Florida Gov. Rick Scott Signs Emergency Treatment for Opioid Overdose Act
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First responders, caregivers, and patients in Florida now have the authority to purchase and administer naloxone, a pure antidote to opioid overdose, thanks to Gov. Rick Scott (R) signing off on bill HB-751.
The Emergency Treatment for Opioid Overdose Act was ratified on June 10. The bill also authorizes healthcare providers and pharmacies to dispense naloxone to patients and caregivers, who can then administer the drug to anyone who they think, in good faith, is experiencing an opiate-related overdose.
Like other bills which extend the access of naloxone to third parties, the Emergency Treatment for Opioid Overdose Act also offers civil liability to caregivers and others who may end up administering the drug. This provides a safety net for the person attempting to save a life, in case something were to go wrong, he or she would not face legal ramifications.
A report from the CDC revealed overdose deaths involving heroin have nearly quadrupled from 2000-2013. Most of these overdoses happened after 2010, and it’s likely the numbers in 2015 are much higher.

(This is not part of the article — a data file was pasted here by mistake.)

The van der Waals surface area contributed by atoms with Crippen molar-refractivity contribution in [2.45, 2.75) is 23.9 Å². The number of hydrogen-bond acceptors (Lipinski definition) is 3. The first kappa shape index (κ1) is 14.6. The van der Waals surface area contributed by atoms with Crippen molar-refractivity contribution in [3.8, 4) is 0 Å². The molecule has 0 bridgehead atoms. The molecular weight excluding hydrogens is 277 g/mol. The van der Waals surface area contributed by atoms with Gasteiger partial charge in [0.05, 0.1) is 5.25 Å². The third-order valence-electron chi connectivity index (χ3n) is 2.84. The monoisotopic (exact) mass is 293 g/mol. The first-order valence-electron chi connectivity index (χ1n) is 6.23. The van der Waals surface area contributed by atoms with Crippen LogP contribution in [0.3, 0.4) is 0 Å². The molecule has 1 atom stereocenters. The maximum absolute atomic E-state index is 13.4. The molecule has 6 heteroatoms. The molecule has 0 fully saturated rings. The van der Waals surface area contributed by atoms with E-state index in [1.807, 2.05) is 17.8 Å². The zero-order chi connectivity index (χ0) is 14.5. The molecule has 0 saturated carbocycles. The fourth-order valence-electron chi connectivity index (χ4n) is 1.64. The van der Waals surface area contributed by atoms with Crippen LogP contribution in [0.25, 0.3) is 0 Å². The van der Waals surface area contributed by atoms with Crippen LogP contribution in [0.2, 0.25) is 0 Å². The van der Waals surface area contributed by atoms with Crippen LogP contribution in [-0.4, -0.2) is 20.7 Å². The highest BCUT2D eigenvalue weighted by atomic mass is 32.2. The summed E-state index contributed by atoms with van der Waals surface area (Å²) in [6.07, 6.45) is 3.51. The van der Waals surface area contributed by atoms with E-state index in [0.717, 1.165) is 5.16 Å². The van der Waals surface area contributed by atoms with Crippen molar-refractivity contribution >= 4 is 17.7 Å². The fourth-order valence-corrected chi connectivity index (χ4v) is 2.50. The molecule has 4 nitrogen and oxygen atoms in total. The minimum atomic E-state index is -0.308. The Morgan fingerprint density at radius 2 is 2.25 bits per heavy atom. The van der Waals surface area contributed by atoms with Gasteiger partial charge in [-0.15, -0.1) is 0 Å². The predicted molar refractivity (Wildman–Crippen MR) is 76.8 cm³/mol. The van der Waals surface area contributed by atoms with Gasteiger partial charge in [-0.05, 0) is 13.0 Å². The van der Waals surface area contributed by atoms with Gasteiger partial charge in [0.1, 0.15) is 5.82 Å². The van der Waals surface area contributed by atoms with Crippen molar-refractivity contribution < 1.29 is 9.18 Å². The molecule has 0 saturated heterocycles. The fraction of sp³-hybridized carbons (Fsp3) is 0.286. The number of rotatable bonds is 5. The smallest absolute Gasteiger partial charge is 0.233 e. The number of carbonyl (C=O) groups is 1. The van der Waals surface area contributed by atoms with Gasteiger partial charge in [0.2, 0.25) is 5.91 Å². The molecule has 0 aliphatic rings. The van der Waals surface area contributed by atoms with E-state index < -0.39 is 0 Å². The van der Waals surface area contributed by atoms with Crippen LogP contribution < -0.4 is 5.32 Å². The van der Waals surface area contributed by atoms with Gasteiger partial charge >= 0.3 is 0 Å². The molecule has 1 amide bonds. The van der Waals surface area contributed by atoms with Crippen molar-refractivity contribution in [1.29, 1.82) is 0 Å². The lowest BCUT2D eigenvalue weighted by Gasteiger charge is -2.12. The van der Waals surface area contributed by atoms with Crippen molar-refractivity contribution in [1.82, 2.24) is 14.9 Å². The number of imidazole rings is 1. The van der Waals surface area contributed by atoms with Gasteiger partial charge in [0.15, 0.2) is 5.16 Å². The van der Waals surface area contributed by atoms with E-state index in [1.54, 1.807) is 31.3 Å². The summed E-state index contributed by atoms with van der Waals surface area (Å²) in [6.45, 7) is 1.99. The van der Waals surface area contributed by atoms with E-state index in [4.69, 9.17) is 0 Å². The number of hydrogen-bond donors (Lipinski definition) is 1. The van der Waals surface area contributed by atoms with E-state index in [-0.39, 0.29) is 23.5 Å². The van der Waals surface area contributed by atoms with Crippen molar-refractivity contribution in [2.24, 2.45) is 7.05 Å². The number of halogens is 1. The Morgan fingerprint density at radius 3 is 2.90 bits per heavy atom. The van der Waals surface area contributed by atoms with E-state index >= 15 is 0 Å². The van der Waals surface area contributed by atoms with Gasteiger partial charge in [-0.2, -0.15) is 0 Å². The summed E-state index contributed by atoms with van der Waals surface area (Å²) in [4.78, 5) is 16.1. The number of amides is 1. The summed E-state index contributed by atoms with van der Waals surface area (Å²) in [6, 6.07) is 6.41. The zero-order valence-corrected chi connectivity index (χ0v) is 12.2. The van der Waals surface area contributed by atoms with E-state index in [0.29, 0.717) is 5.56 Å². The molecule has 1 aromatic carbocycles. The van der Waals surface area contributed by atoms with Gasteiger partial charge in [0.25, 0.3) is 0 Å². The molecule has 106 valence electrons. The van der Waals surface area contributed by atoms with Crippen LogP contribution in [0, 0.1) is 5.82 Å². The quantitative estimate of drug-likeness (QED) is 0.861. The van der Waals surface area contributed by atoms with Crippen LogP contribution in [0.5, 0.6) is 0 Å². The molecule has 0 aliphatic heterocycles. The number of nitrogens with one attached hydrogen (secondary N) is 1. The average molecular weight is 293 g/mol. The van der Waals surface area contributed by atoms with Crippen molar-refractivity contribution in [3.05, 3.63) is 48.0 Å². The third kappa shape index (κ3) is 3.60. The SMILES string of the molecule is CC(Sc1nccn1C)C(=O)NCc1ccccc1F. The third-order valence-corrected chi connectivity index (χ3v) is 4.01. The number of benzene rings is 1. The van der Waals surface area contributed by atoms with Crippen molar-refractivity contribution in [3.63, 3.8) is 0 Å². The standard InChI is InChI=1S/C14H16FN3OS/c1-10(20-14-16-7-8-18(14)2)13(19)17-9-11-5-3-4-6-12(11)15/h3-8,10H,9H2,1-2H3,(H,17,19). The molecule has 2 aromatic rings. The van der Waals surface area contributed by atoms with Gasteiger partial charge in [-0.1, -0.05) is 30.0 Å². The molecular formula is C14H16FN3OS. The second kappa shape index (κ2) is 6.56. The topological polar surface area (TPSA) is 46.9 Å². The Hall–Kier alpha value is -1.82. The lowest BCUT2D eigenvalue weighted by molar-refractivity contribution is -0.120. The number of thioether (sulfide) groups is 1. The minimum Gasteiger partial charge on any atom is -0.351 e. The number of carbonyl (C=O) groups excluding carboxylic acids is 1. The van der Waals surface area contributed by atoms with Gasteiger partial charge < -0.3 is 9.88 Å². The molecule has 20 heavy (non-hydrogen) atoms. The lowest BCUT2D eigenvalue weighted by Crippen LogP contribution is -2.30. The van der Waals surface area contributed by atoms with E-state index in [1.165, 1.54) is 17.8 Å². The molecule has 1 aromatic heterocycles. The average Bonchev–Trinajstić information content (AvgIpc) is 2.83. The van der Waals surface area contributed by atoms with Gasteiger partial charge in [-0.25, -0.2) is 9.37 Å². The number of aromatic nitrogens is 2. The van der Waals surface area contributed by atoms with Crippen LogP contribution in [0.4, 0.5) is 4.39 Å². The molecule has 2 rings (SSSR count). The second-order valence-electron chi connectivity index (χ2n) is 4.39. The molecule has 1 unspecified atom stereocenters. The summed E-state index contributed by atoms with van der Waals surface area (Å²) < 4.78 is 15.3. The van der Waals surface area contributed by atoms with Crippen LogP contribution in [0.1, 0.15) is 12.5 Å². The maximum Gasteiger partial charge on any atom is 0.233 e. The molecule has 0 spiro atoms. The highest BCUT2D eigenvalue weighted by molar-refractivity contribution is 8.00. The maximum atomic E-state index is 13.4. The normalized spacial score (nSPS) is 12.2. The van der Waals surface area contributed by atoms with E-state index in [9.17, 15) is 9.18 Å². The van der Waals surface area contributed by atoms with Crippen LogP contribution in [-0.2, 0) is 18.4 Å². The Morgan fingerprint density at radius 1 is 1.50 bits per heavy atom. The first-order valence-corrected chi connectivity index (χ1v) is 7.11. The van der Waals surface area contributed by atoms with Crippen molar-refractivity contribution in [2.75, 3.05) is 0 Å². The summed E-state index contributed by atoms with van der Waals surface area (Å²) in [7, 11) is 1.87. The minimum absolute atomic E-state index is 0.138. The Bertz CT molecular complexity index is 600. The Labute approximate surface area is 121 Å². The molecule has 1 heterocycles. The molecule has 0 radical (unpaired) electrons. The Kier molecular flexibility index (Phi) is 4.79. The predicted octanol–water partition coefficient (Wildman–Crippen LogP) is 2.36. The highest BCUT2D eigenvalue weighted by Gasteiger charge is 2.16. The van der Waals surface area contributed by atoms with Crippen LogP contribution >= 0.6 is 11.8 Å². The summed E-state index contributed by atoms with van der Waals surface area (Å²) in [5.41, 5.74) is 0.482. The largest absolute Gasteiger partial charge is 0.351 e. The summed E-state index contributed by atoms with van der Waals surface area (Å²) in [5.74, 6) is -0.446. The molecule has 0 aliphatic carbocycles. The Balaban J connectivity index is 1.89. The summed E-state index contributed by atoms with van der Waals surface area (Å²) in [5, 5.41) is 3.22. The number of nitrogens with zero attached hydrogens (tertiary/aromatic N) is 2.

Because of this recent surge in morbidity, the opiate problem in America is being tackled on a bipartisan level. With a Republican majority, Florida now joins the ranks of 28 other states, both conservative and liberal, that have ratified similar bills which make naloxone more accessible.
Dr. Holly Vasquez-Cortella of Harbor Village Detox, a treatment facility in Florida, is relieved such lifesaving legislation has passed. She told The Fix that she sees more and more people seeking treatment to kick their opiate habit. "Let's say on average I have approximately 10 psychiatric or psychological evaluations to administer daily, eight out of 10 are detoxing from opiates.”
“Any attempt at saving lives is worth passing,” Vasquez-Cortella said. “One of my favorite re-admit clients died in January from an overdose when he was visiting his family up in Jersey. They found him days later frozen outside. It was heartbreaking,"
As the opiate problem becomes increasingly dire, more states are likely to get onboard with making naloxone more accessible.